It is cold, the rain is coming down almost horizontal and I am driving through the place where telephone poles go to die.

They are stacked like log cabins left and right. Towering, rotting, wooden monoliths to the telecom age.

Clunking through six inch deep pot holes I come to my final destination, a small semi circle of horse trailers and riders assembled in a long ago filled in gravel quarry. The riders dressed in bright scarlet and kaki, the posh Canadian and British accents mingling with the sounds of horses and hounds. It looks as though they have been plucked from the pages of an old British fairy tale.

I have tracked down one of the only traditional Fox Hunting clubs in all of Canada, the Eglinton-Caledon Hounds, and before I can even begin to make small talk let alone ask questions, a cheerful middle aged women thrusts a plastic cup into my hands, its thick, purplish contents sloshing from side to side.



Now I am no Hunter S. Thompson but it would appear as though we are sliding into some gonzo journalism, Victorian style.

“It’s tradition” the smiling, weathered faces around me say, I take a sip of the thick, sweet Port and begin to delve into the odd and fascinating world of the ‘Old World’ Fox Hunt and the ‘New World’ equivalent that roam the hills, fields and forests of Caledon today.

Founded in 1843 as the Toronto Hunt by the regimental officers stationed in newly renamed Toronto, its gradual transition into the Eglinton-Caledon Hounds mirrors that of the growth of Toronto and the GTA and the slow retreat of open farm land and forest.

In the early years, difficulty in transportation and distance to the original hunting grounds led George W. Beardmore to create a stable and hunt facility in the mid war years north on Yonge Street near Eglinton, so as to be closer to the open fields and wild forests. As the city further encroached upon the open land the hunt required, the Eglinton Hunt moved to the hills of Caledon in 1962, combining both names into the Eglinton-Caledon Hunt.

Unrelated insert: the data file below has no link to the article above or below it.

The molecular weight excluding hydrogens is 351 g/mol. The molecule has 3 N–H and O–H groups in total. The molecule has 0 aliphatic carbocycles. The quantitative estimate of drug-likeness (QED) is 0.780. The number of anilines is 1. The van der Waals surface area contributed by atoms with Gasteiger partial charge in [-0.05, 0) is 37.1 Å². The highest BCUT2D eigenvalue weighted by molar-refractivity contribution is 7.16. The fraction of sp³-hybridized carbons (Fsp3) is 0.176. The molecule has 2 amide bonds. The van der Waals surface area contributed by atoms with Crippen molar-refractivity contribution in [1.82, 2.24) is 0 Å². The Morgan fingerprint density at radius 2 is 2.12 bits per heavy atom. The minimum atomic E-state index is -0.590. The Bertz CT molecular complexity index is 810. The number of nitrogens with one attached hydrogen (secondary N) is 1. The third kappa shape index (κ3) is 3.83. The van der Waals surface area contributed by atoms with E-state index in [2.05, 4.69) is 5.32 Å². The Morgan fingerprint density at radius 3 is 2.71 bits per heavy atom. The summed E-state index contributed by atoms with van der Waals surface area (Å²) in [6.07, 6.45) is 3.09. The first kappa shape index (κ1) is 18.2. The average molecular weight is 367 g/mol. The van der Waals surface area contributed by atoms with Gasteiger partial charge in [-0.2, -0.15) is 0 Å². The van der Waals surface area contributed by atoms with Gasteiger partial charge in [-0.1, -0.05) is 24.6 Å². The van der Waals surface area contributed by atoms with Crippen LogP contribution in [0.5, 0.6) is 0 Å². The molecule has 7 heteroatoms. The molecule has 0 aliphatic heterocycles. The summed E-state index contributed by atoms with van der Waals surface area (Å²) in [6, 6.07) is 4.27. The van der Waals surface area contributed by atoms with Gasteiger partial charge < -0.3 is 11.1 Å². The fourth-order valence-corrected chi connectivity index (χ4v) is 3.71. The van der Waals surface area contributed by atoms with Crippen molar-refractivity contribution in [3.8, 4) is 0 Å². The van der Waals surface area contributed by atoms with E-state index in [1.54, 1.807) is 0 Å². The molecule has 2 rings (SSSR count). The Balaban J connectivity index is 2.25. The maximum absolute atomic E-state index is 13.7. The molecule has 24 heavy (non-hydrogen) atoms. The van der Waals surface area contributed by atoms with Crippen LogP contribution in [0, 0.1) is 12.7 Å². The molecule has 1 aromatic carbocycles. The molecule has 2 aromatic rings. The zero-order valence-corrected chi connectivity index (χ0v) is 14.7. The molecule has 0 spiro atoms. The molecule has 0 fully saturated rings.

I again find myself bundled against the cold and scattering rain. The Autumn leaves have all but fallen; yet charging across the wet soggy ground is a pack of howling, leaping, stinking hounds. They bound this way and that, pleased beyond belief to be out of the trailer and ready for the hunt. At the signal from the hunt master, the throbbing mass of fur and tails turn and become a different beast entirely. With a single blast they are off, one sliding, shifting, barking mass, down the slippery grass slope towards the road, the track of forest on the other side and the hope of the scent.



Why would a group of very sane, very intelligent individuals choose to go galloping through field and forest following a pack of hounds? Well according to Christine Gracey of the Eglington-Caledon Hounds there are a variety of reasons, from the social aspect, to the challenges it presents as a rider. “This is a non-competitive way to enjoy yourself on horseback” Christine says, “it can still be as much of a challenge as each individual wants… We ride with like-minded people who want to enjoy themselves, enjoy the rural beauty of Southern Ontario.” Others come to ride with the hounds she says. “It’s pretty amazing to watch over 40 hounds at liberty working hard, and yet very obviously listening and obeying the Hunstman through his use of voice and horn. They are doing the job they have been bred to do for hundreds of years.”

The ‘Hunt’ in its traditional, more formal form began as far back as 1668 in Buckinghamshire England. The earliest North American hunt was established in Montreal in 1826, followed by Virginia in 1840.